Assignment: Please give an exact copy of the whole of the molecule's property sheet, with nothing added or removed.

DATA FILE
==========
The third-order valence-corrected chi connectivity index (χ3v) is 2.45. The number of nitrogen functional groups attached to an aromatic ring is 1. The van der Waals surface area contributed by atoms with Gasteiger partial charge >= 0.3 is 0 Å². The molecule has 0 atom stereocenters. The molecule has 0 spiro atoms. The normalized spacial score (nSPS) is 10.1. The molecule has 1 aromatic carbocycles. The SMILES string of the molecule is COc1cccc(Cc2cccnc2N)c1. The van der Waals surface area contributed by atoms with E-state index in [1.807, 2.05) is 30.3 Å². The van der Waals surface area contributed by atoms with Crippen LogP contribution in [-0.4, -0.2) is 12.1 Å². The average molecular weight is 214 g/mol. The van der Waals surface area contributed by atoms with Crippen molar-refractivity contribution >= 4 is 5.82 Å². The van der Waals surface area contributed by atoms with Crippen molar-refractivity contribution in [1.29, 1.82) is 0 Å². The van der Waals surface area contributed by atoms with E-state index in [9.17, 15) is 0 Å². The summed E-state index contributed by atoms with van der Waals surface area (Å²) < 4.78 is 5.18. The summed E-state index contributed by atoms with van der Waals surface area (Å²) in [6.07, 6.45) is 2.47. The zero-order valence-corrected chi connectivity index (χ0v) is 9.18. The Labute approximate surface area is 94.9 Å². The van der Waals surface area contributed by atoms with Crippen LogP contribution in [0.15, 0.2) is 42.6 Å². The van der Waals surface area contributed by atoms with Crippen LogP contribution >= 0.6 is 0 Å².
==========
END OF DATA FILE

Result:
The third-order valence-corrected chi connectivity index (χ3v) is 2.45. The number of nitrogen functional groups attached to an aromatic ring is 1. The van der Waals surface area contributed by atoms with Gasteiger partial charge >= 0.3 is 0 Å². The molecule has 0 atom stereocenters. The molecule has 0 spiro atoms. The normalized spacial score (nSPS) is 10.1. The molecule has 1 aromatic carbocycles. The SMILES string of the molecule is COc1cccc(Cc2cccnc2N)c1. The van der Waals surface area contributed by atoms with E-state index in [1.807, 2.05) is 30.3 Å². The van der Waals surface area contributed by atoms with Crippen LogP contribution in [-0.4, -0.2) is 12.1 Å². The average molecular weight is 214 g/mol. The van der Waals surface area contributed by atoms with Crippen molar-refractivity contribution >= 4 is 5.82 Å². The van der Waals surface area contributed by atoms with Crippen molar-refractivity contribution in [1.29, 1.82) is 0 Å². The van der Waals surface area contributed by atoms with E-state index in [9.17, 15) is 0 Å². The summed E-state index contributed by atoms with van der Waals surface area (Å²) < 4.78 is 5.18. The summed E-state index contributed by atoms with van der Waals surface area (Å²) in [6.07, 6.45) is 2.47. The zero-order valence-corrected chi connectivity index (χ0v) is 9.18. The Labute approximate surface area is 94.9 Å². The van der Waals surface area contributed by atoms with Crippen LogP contribution in [0.15, 0.2) is 42.6 Å². The van der Waals surface area contributed by atoms with Crippen LogP contribution >= 0.6 is 0 Å².